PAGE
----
Parties across the political spectrum have agreed to amend the Representation of the People Act to overturn a Supreme Court verdict barring people in police or judicial custody from contesting elections. At an all-party meeting here on Tuesday, the government also received backing for its proposal to amend the Act to negate the impact of the verdict that ordered the immediate disqualification of MPs and MLAs on conviction in a criminal case — without being given three months’ time for appeal, as was the case before.
On Monday the Centre filed a petition asking the court to reconsider its judgement.
These were among four issues that were discussed at the meeting convened by the government to firm up a view on contentious issues. The proposed Judicial Appointments Commission Bill, which seeks to replace the collegium system, the Supreme Court order on reservation in AIIMS faculty and the Patna High Court order barring a candidate arrested even for a day from contesting elections were the other issues.
Many parties suggested that the Judicial Appointments Commission Bill be referred to a Parliamentary Standing Committee.
The issue of Robert Vadra’s controversial land deals in Haryana was also raised by Leader of the Opposition in the Lok Sabha Sushma Swaraj. The Left parties maintained that the government should not have objections if the issue was raised.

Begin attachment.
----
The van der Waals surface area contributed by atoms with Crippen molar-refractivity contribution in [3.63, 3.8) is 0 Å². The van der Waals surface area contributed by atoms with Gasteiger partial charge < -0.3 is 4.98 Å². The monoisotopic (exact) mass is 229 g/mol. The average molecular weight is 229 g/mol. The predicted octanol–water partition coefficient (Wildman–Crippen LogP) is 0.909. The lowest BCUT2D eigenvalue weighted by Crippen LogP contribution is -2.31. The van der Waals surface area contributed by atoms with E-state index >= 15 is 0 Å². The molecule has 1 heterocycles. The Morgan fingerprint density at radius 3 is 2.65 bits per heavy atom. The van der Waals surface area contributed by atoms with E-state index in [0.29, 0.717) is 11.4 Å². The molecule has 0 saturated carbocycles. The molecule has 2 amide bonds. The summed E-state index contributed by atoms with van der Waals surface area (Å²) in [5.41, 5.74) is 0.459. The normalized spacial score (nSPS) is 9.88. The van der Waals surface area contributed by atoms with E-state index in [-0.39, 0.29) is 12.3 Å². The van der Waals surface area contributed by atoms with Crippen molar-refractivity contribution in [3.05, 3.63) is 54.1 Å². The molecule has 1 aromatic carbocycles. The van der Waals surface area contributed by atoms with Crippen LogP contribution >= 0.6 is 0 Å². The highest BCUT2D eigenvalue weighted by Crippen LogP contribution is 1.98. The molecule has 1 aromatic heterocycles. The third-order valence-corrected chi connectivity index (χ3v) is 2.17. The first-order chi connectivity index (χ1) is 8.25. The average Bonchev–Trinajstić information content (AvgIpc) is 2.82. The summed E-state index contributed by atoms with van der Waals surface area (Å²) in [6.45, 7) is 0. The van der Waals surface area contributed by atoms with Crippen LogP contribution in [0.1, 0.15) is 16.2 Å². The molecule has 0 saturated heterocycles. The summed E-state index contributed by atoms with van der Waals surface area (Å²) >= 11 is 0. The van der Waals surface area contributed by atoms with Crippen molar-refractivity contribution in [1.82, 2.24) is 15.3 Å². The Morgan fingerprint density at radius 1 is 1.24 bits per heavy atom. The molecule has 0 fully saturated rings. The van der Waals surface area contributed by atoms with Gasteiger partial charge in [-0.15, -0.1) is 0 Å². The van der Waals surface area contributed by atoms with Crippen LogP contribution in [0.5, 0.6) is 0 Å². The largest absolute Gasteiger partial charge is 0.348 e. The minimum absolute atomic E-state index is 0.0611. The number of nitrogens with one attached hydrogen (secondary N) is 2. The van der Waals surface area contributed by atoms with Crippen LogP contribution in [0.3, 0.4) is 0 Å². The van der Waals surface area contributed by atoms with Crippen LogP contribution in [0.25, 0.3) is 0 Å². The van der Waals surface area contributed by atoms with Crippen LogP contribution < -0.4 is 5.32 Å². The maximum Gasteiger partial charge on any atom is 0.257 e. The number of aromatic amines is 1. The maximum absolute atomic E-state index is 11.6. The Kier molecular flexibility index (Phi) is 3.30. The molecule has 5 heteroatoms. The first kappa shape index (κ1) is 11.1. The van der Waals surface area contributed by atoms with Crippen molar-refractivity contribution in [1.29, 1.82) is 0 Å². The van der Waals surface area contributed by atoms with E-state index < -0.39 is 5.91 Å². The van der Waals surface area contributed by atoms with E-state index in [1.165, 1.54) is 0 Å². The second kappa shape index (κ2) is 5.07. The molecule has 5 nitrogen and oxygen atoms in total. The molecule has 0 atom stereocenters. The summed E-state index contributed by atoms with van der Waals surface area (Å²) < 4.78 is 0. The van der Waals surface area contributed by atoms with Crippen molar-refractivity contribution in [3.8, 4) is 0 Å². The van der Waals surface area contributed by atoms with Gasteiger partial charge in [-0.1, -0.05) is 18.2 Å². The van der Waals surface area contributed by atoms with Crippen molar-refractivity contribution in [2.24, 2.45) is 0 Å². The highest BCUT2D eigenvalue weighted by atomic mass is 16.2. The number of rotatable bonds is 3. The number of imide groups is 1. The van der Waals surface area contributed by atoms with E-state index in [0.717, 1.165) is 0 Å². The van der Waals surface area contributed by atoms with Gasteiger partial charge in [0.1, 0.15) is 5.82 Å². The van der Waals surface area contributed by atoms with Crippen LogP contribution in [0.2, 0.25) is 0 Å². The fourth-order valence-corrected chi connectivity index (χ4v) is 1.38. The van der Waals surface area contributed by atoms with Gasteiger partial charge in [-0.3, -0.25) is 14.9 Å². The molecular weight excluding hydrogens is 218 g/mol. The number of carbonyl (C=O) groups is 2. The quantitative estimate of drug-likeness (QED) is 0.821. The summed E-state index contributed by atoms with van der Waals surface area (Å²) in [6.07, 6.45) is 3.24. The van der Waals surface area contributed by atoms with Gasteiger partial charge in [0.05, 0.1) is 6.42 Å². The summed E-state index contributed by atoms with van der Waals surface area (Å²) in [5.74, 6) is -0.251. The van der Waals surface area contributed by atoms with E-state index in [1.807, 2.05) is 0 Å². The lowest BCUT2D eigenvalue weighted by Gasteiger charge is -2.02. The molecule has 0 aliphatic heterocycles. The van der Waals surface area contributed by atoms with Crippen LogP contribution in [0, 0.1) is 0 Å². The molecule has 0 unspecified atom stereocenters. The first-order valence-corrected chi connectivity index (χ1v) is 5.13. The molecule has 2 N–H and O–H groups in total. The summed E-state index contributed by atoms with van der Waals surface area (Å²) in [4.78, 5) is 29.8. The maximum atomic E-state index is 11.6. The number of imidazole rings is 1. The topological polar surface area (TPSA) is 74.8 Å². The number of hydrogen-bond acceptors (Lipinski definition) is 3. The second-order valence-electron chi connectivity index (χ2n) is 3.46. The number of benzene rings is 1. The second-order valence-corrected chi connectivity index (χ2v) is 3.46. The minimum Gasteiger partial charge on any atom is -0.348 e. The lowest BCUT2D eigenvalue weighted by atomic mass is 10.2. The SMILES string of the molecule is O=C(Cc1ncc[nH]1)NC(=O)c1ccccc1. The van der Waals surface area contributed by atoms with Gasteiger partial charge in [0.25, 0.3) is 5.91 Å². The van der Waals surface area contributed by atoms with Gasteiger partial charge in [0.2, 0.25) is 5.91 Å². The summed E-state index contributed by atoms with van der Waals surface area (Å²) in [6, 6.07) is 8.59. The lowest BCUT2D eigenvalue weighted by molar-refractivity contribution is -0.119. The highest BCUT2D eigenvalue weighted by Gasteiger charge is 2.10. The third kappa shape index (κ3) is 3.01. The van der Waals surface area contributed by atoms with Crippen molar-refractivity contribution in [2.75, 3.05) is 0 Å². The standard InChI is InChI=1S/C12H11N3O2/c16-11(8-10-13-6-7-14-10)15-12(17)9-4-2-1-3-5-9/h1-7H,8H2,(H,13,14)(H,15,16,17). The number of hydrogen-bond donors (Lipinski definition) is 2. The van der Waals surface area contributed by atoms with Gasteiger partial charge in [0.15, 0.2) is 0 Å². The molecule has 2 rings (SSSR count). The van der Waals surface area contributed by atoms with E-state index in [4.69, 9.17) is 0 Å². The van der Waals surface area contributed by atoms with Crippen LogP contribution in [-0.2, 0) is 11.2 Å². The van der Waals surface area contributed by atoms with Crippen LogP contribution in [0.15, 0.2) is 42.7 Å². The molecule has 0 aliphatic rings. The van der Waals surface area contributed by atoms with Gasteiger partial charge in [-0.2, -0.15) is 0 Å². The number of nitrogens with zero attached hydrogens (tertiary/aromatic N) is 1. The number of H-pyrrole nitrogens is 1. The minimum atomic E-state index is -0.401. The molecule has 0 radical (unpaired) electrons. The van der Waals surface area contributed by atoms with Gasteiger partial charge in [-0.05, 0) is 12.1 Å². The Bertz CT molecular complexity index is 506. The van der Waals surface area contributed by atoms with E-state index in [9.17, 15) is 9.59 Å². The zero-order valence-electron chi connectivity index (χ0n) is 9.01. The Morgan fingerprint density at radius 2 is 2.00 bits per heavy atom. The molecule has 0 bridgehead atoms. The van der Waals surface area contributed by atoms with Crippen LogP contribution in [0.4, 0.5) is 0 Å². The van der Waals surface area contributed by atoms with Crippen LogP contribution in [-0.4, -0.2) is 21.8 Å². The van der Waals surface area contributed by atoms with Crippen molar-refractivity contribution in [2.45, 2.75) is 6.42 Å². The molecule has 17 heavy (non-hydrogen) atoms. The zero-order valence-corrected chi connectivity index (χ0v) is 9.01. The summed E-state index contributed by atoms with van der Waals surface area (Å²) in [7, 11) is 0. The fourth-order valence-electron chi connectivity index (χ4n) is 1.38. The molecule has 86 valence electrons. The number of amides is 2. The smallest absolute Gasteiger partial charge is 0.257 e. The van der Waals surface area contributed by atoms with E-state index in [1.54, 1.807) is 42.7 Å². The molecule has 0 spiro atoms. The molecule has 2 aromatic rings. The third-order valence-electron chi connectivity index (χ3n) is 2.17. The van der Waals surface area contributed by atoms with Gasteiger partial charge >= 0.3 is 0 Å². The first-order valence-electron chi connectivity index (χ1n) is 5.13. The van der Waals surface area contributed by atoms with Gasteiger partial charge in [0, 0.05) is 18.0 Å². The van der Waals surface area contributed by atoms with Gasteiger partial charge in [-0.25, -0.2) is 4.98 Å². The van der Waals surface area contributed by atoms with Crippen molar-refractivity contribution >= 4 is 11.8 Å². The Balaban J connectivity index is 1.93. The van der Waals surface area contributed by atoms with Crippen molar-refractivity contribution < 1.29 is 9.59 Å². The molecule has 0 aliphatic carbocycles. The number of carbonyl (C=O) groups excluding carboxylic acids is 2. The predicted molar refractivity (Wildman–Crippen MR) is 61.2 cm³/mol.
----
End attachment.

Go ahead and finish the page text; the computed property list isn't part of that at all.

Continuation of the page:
“There is consensus on the bills on reservation in AIIMS. All parties demanded amendment in the Representation of the People Act. All political parties want judicial commission bill should be introduced in this session,” Parliamentary Affairs Minister Kamal Nath told reporters after the meeting.
“The judiciary of this country allowed Italian marines, who are accused in the murder case of fishermen, to vote in Italy but the same judiciary did not allow a person who is convicted even for a day here. He has no right to vote. This is wrong,” Ms. Swaraj said.
Accusing the Congress and the BJP of match-fixing, CPI(M) leader Sitaram Yechury said: “Only if these two parties want, the House functions. If they don’t, the House proceedings are disrupted.”
Mr. Yechury and Gurudas Dasgupta of the CPI said such issues as the hike in the prices of onions and other items, the declining rupee value, the falling rate of GDP growth and growing unemployment could not be raised in the House. “It is the government’s responsibility to make the House run and allow people’s issues to be raised,” Mr. Yechury said.